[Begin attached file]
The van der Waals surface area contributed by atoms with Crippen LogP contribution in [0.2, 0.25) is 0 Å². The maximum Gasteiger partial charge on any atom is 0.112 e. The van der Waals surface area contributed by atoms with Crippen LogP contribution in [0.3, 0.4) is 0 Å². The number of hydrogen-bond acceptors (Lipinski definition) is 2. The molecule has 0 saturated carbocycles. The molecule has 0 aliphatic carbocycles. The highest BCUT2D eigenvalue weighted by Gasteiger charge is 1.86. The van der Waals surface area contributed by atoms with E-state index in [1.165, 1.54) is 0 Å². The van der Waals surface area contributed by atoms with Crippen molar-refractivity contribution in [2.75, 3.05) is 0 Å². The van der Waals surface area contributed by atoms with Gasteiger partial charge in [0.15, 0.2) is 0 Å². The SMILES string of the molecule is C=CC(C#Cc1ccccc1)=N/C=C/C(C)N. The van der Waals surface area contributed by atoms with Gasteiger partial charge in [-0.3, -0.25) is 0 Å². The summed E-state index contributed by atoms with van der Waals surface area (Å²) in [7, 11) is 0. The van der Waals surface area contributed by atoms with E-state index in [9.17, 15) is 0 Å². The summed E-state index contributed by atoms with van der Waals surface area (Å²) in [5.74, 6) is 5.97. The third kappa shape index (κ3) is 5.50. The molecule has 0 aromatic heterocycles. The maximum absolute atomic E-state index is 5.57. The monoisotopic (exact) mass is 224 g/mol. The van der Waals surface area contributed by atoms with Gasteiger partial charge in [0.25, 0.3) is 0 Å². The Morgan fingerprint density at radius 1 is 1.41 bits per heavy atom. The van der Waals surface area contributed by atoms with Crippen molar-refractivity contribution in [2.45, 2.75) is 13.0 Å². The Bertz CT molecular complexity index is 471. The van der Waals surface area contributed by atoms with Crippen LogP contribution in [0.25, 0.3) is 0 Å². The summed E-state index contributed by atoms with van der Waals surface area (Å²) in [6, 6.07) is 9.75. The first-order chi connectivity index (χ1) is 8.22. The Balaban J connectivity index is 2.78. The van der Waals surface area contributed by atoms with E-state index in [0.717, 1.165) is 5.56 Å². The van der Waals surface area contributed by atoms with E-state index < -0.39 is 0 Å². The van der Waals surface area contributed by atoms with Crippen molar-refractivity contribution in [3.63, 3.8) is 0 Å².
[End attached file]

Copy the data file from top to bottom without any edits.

The van der Waals surface area contributed by atoms with Crippen LogP contribution in [0.2, 0.25) is 0 Å². The maximum Gasteiger partial charge on any atom is 0.112 e. The van der Waals surface area contributed by atoms with Crippen LogP contribution in [0.3, 0.4) is 0 Å². The number of hydrogen-bond acceptors (Lipinski definition) is 2. The molecule has 0 saturated carbocycles. The molecule has 0 aliphatic carbocycles. The highest BCUT2D eigenvalue weighted by Gasteiger charge is 1.86. The van der Waals surface area contributed by atoms with E-state index in [1.165, 1.54) is 0 Å². The van der Waals surface area contributed by atoms with Crippen molar-refractivity contribution in [2.75, 3.05) is 0 Å². The van der Waals surface area contributed by atoms with Gasteiger partial charge in [0.15, 0.2) is 0 Å². The SMILES string of the molecule is C=CC(C#Cc1ccccc1)=N/C=C/C(C)N. The van der Waals surface area contributed by atoms with Gasteiger partial charge in [-0.3, -0.25) is 0 Å². The summed E-state index contributed by atoms with van der Waals surface area (Å²) in [7, 11) is 0. The van der Waals surface area contributed by atoms with E-state index in [9.17, 15) is 0 Å². The summed E-state index contributed by atoms with van der Waals surface area (Å²) in [5.74, 6) is 5.97. The third kappa shape index (κ3) is 5.50. The molecule has 0 aromatic heterocycles. The maximum absolute atomic E-state index is 5.57. The monoisotopic (exact) mass is 224 g/mol. The van der Waals surface area contributed by atoms with Gasteiger partial charge in [0.25, 0.3) is 0 Å². The Morgan fingerprint density at radius 1 is 1.41 bits per heavy atom. The van der Waals surface area contributed by atoms with Crippen molar-refractivity contribution in [2.45, 2.75) is 13.0 Å². The Bertz CT molecular complexity index is 471. The van der Waals surface area contributed by atoms with Crippen LogP contribution in [0.25, 0.3) is 0 Å². The summed E-state index contributed by atoms with van der Waals surface area (Å²) in [6, 6.07) is 9.75. The first-order chi connectivity index (χ1) is 8.22. The Balaban J connectivity index is 2.78. The van der Waals surface area contributed by atoms with E-state index in [0.717, 1.165) is 5.56 Å². The van der Waals surface area contributed by atoms with E-state index < -0.39 is 0 Å². The van der Waals surface area contributed by atoms with Crippen molar-refractivity contribution in [3.63, 3.8) is 0 Å².